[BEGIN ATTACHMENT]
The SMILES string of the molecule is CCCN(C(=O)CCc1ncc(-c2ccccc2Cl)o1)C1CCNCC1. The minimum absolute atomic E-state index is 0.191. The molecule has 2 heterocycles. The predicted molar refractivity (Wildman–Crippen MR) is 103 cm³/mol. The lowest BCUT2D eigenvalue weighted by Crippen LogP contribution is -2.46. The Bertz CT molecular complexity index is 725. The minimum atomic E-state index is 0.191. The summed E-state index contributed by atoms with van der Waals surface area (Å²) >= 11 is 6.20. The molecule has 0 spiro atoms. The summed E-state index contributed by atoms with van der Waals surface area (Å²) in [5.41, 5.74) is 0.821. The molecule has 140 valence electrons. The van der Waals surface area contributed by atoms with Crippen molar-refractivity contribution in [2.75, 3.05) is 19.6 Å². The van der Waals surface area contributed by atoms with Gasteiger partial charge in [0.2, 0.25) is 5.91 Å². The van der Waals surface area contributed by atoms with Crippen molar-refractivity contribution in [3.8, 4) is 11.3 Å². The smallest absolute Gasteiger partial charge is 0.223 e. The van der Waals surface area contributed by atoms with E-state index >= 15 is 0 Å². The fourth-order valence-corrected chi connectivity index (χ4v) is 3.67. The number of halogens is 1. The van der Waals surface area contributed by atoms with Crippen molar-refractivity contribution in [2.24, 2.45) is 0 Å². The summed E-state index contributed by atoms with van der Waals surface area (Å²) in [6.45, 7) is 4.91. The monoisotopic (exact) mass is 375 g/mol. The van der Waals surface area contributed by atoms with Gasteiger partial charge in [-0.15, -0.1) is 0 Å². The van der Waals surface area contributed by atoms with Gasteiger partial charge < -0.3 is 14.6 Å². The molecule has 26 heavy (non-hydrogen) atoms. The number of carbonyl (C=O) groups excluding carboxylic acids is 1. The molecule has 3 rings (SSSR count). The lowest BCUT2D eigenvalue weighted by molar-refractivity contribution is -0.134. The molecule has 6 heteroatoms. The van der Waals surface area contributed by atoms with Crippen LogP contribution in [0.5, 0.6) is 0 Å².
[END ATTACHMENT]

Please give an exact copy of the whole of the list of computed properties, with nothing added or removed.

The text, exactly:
The SMILES string of the molecule is CCCN(C(=O)CCc1ncc(-c2ccccc2Cl)o1)C1CCNCC1. The minimum absolute atomic E-state index is 0.191. The molecule has 2 heterocycles. The predicted molar refractivity (Wildman–Crippen MR) is 103 cm³/mol. The lowest BCUT2D eigenvalue weighted by Crippen LogP contribution is -2.46. The Bertz CT molecular complexity index is 725. The minimum atomic E-state index is 0.191. The summed E-state index contributed by atoms with van der Waals surface area (Å²) >= 11 is 6.20. The molecule has 0 spiro atoms. The summed E-state index contributed by atoms with van der Waals surface area (Å²) in [5.41, 5.74) is 0.821. The molecule has 140 valence electrons. The van der Waals surface area contributed by atoms with Crippen molar-refractivity contribution in [2.75, 3.05) is 19.6 Å². The van der Waals surface area contributed by atoms with Gasteiger partial charge in [0.2, 0.25) is 5.91 Å². The van der Waals surface area contributed by atoms with Crippen molar-refractivity contribution in [3.8, 4) is 11.3 Å². The smallest absolute Gasteiger partial charge is 0.223 e. The van der Waals surface area contributed by atoms with E-state index >= 15 is 0 Å². The fourth-order valence-corrected chi connectivity index (χ4v) is 3.67. The number of halogens is 1. The van der Waals surface area contributed by atoms with Crippen molar-refractivity contribution in [2.24, 2.45) is 0 Å². The summed E-state index contributed by atoms with van der Waals surface area (Å²) in [6.45, 7) is 4.91. The monoisotopic (exact) mass is 375 g/mol. The van der Waals surface area contributed by atoms with Gasteiger partial charge in [-0.15, -0.1) is 0 Å². The van der Waals surface area contributed by atoms with Gasteiger partial charge < -0.3 is 14.6 Å². The molecule has 26 heavy (non-hydrogen) atoms. The number of carbonyl (C=O) groups excluding carboxylic acids is 1. The molecule has 3 rings (SSSR count). The lowest BCUT2D eigenvalue weighted by molar-refractivity contribution is -0.134. The molecule has 6 heteroatoms. The van der Waals surface area contributed by atoms with Crippen LogP contribution in [0.5, 0.6) is 0 Å².